Transcript for How Missing Indiana Man's Family Found him Alive 23 Years Later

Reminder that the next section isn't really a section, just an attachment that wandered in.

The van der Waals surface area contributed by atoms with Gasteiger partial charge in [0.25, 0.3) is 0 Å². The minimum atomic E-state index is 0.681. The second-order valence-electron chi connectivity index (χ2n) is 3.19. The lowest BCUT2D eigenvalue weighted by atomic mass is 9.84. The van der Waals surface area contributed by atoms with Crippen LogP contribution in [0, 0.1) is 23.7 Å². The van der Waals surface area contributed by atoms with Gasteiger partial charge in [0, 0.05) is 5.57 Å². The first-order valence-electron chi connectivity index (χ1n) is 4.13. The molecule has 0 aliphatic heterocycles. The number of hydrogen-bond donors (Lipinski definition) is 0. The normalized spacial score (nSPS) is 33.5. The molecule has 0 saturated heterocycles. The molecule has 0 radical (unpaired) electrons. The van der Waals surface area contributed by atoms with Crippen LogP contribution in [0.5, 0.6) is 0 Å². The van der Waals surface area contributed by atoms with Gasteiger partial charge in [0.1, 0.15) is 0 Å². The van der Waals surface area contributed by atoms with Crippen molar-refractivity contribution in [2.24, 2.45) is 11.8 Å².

tonight with a mystery that got solved only to lead to another deeper mystery. Why would a seemingly happy husband and father disappear, vanish? Wait until you see what his family learns when they finally find him. Here's ABC's Nick wan. Reporter: Bliss in the American heartland. What did you love about him? He was a lot of fun to be with. Reporter: Then February 10, 1993, Richard vanished. Never came home from his insurance job. Called, said he was sick, going to the hospital. Linda calls the hospital. Not a trace. Her husband had disappeared. Didn't even take his passport. His toothbrush? No. It's still there. He didn't pack any clothes. It was cold. It was in February. He did not take a coat. Reporter: Linda called the cops and mom. She said Rick's gone. I said gone? Where did he go? Reporter: Boy, if she only knew. Son Matthew was 9 at the time, baby brother Doug was 6. One day your dad was there, the next day -- Gone. Reporter: Gone. Initially you think this won't last too long. He'll be back. Reporter: Eventually that hope disappeared, too. How do you walk away from your own children? How do you turn your back? Reporter: Authorities eventually found his car abandoned at Indianapolis airport. A clue? Nope. A dead end. There was no Richard Hoagland that took any flights out of Indianapolis that day. Or after that. Reporter: That summer both boys received a birthday card from pop with 50 bucks slipped inside. Mom kept Doug's card. Maybe some time soon we will get to see each other. I bet I won't even know you it has been so long. Mind your mother. Bye. Those words, the last they ever heard from dad. Now, in the eyes of the law, Linda wasn't so much a victim, maybe a suspect. They were thinking that you may have been either in cahoots with him. Exactly. Reporter: Or you bumped him off? Exactly. And they interrogated me over and over and over. Reporter: They lost the house, the cars, the fancy vacations. He devastated us. He left us with nothing. Absolutely nothing. I was broken. Reporter: Linda's mom swung into action. She's our daughter. And I'm a parent. And I had to help her. Reporter: Silence, endless silence. Ten years pass, Richard Hoagland was officially declared dead. Linda moved on. She remarried. It's like wounds, they heal slowly over time. Reporter: Then just this past summer she got a call from detective Tony Cardillo, Pacifico county sheriff's department, Florida. He asked me if I knew who Richard Hoagland was. And I said, yes, my ex-husband. Reporter: She was actually driving at the time. So she had to pull over. He said we have him in custody. Were you at all glad to hear he was still alive? I don't remember that feeling. Reporter: Richard Hoagland back from the dead. This goes down as one of those cases when you start hearing it, people are going to think this is a made for TV movie. Maybe it will be one day. Reporter: Where had he been the past 23 years? Living on a tropical beach? Caught up with a Colombian cartel? No, Richard Hoagland was pretending to be a dead fisherman, Terry Symanski killed in a freak boating accident in 1991. It was like catch me if you can, not quite as glamorous. Reporter: Everyone tried to wrap their heads around how someone can disappear, live a life for 23 years and get away with it. Here's how. Hoagland fled to Florida and just happened to rent a room from the recently deceased Terry Symanski's father. Found the death certificate. He stole it. I'm using that death certificate, he applies for a birth certificate. He submits this birth certificate to get a drive's license. Once he has that driver's license, he starts establishing his name is Terry Symanski. Reporter: It's that easy? This was some time ago. Reporter: It is not that easy anymore? I hope not. Reporter: Bought this house, married a nice lady named Mary, even had a child. I wonder how he explained to Mary why the rest of the Symanski clan didn't come for Thanksgiving. She said there was always questions but he'd always come up with a reason or an explanation. Reporter: Just enjoying the quiet life in sleepy, sultry zephyr hills, Florida. Warmer than an Indiana winter. Maybe that was a factor. You deal with identity theft all the time. But nothing with this longevity. Owns multiple homes, multiple mortgages, cars, he got married, had a child, has a pilot's license, owns a plane. We talked to some of the tenants there. They said he was a good landlord. Nice guy. Nobody had anything unusual to say about him. Reporter: Nice guy. Who would have thought? I would have never guessed it was him. Reporter: And could have gotten away with it had the real Terry Symanski's nephew not been doing a little online genealogy research. He discovered that poor old uncle Terry died in 1991 apparently got married four years after they buried him. Detective Cardillo came knocking. He provided his Florida driver's license. Terry Symanski, correct date of birth. I asked him again. He said his name was Terry Symanski. I showed him the death certificate that I brought with me. He eventually told me that his real name is Richard Hoagland. Reporter: His unsuspecting new wife and son were home at the time. Blindsided. Obviously, 20 years of marriage was shattered. Reporter: Must be awkward for to you be in the middle of it? Of course. The son came down. He was shocked. It's still his father. You know, it's his blood. But that Symanski name is not his. The emotions that they were feeling between, you know, anger and sadness and the wonder of why. Reporter: Richard Hoagland's wife and child going by the name of a dead fisherman they never knew. Sharing a home with a man pretending to be someone he was not. I believe that he got caught up with the wrong people, carried away and over his head in something. I mean, I wonder if that's because that's a better thing for you to believe than he actually just left you all? No. Yeah. There were rumors that maybe he had stolen a million dollar ds and that's why he left. He was telling me family issues with his wife and children. Like a puzzle right now that's missing pieces. The state versus Richard Hoagland. Reporter: Richard Hoagland is now in jail refusing to talk to us awaiting trial on charges including identity fraud. So he's in a bad place? Yes. Y can't stand to be confined in any one place and now he can't go anywhere. Just kind of tickles me a little bit. I have this ring. This is my dad's ring. That's it. I do wear it for the most part every day, but I think I wear it to remind me of a bad example.